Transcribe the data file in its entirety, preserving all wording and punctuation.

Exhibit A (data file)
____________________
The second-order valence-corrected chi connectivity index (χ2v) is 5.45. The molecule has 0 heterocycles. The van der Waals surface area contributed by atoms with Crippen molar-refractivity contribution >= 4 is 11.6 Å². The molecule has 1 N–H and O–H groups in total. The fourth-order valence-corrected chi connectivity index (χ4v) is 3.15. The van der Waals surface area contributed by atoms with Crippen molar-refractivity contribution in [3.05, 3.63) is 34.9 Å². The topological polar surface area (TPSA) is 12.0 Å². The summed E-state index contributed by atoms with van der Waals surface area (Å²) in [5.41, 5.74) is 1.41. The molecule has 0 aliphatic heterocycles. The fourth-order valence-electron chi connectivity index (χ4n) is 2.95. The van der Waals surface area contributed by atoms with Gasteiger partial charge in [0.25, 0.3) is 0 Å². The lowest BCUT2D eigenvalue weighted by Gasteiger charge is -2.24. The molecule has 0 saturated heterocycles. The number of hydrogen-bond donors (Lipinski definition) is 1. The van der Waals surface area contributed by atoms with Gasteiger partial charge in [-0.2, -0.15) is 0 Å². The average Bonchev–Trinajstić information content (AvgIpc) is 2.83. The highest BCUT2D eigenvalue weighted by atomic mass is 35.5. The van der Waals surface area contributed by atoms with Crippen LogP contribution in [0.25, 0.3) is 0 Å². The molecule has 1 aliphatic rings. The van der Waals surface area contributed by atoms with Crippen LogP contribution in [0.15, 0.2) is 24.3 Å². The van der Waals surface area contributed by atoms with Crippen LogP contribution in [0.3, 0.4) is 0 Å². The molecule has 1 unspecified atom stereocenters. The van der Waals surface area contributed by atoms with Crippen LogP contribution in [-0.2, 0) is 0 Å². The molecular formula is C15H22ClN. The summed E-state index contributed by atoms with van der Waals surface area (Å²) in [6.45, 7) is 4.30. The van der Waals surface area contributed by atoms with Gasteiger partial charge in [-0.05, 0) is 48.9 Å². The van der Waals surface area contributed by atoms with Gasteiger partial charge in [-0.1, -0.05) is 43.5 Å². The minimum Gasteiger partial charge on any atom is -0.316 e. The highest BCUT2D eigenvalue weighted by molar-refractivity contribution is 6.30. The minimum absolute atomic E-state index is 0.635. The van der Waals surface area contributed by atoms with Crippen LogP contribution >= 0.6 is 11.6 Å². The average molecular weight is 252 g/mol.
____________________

The second-order valence-corrected chi connectivity index (χ2v) is 5.45. The molecule has 0 heterocycles. The van der Waals surface area contributed by atoms with Crippen molar-refractivity contribution >= 4 is 11.6 Å². The molecule has 1 N–H and O–H groups in total. The fourth-order valence-corrected chi connectivity index (χ4v) is 3.15. The van der Waals surface area contributed by atoms with Crippen molar-refractivity contribution in [3.05, 3.63) is 34.9 Å². The topological polar surface area (TPSA) is 12.0 Å². The summed E-state index contributed by atoms with van der Waals surface area (Å²) in [5.41, 5.74) is 1.41. The molecule has 0 aliphatic heterocycles. The fourth-order valence-electron chi connectivity index (χ4n) is 2.95. The van der Waals surface area contributed by atoms with Gasteiger partial charge in [0.25, 0.3) is 0 Å². The lowest BCUT2D eigenvalue weighted by Gasteiger charge is -2.24. The molecule has 0 saturated heterocycles. The number of hydrogen-bond donors (Lipinski definition) is 1. The van der Waals surface area contributed by atoms with Gasteiger partial charge in [-0.2, -0.15) is 0 Å². The average Bonchev–Trinajstić information content (AvgIpc) is 2.83. The highest BCUT2D eigenvalue weighted by atomic mass is 35.5. The van der Waals surface area contributed by atoms with Crippen LogP contribution in [0.25, 0.3) is 0 Å². The molecule has 1 aliphatic rings. The van der Waals surface area contributed by atoms with Crippen LogP contribution in [0.15, 0.2) is 24.3 Å². The van der Waals surface area contributed by atoms with Crippen LogP contribution in [0.3, 0.4) is 0 Å². The molecule has 1 unspecified atom stereocenters. The van der Waals surface area contributed by atoms with Crippen LogP contribution in [-0.2, 0) is 0 Å². The molecular formula is C15H22ClN. The summed E-state index contributed by atoms with van der Waals surface area (Å²) in [6.45, 7) is 4.30. The van der Waals surface area contributed by atoms with Gasteiger partial charge in [-0.05, 0) is 48.9 Å². The van der Waals surface area contributed by atoms with Gasteiger partial charge in [-0.1, -0.05) is 43.5 Å². The minimum Gasteiger partial charge on any atom is -0.316 e. The highest BCUT2D eigenvalue weighted by molar-refractivity contribution is 6.30. The minimum absolute atomic E-state index is 0.635. The van der Waals surface area contributed by atoms with Crippen LogP contribution >= 0.6 is 11.6 Å². The average molecular weight is 252 g/mol.